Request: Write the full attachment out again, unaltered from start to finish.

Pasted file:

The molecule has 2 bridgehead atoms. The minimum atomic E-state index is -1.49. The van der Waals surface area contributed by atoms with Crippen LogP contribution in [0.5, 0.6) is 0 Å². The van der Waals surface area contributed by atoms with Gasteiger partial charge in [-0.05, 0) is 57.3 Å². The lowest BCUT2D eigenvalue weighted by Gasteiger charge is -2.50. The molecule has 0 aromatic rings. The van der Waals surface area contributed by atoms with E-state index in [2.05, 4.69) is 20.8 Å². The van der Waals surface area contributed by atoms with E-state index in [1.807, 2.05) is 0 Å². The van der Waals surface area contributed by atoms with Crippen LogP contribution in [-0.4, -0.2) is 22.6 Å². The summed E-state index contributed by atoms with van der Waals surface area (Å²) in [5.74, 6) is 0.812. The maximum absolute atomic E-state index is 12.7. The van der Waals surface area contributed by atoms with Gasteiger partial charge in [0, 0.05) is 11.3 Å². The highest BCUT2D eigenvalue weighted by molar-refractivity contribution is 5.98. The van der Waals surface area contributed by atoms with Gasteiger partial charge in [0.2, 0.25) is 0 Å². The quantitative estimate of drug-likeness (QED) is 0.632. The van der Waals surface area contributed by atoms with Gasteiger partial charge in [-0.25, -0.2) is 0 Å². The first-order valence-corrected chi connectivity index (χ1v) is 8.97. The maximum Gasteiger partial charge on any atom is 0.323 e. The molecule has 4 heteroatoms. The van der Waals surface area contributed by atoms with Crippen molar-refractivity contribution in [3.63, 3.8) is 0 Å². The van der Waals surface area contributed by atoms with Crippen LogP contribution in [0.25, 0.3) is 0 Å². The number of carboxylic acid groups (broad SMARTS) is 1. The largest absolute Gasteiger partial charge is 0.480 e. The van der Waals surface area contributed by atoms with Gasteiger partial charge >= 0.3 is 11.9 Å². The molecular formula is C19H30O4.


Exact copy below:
The molecule has 2 bridgehead atoms. The minimum atomic E-state index is -1.49. The van der Waals surface area contributed by atoms with Crippen LogP contribution in [0.5, 0.6) is 0 Å². The van der Waals surface area contributed by atoms with Gasteiger partial charge in [-0.05, 0) is 57.3 Å². The lowest BCUT2D eigenvalue weighted by Gasteiger charge is -2.50. The molecule has 0 aromatic rings. The van der Waals surface area contributed by atoms with E-state index in [2.05, 4.69) is 20.8 Å². The van der Waals surface area contributed by atoms with E-state index in [1.807, 2.05) is 0 Å². The van der Waals surface area contributed by atoms with Crippen LogP contribution in [-0.4, -0.2) is 22.6 Å². The summed E-state index contributed by atoms with van der Waals surface area (Å²) in [5.74, 6) is 0.812. The maximum absolute atomic E-state index is 12.7. The van der Waals surface area contributed by atoms with Gasteiger partial charge in [0, 0.05) is 11.3 Å². The highest BCUT2D eigenvalue weighted by molar-refractivity contribution is 5.98. The van der Waals surface area contributed by atoms with Gasteiger partial charge in [0.2, 0.25) is 0 Å². The quantitative estimate of drug-likeness (QED) is 0.632. The van der Waals surface area contributed by atoms with Gasteiger partial charge in [-0.25, -0.2) is 0 Å². The first-order valence-corrected chi connectivity index (χ1v) is 8.97. The maximum Gasteiger partial charge on any atom is 0.323 e. The molecule has 4 heteroatoms. The van der Waals surface area contributed by atoms with Crippen molar-refractivity contribution in [3.63, 3.8) is 0 Å². The van der Waals surface area contributed by atoms with Crippen LogP contribution in [0.25, 0.3) is 0 Å². The number of carboxylic acid groups (broad SMARTS) is 1. The largest absolute Gasteiger partial charge is 0.480 e. The van der Waals surface area contributed by atoms with Gasteiger partial charge >= 0.3 is 11.9 Å². The molecular formula is C19H30O4.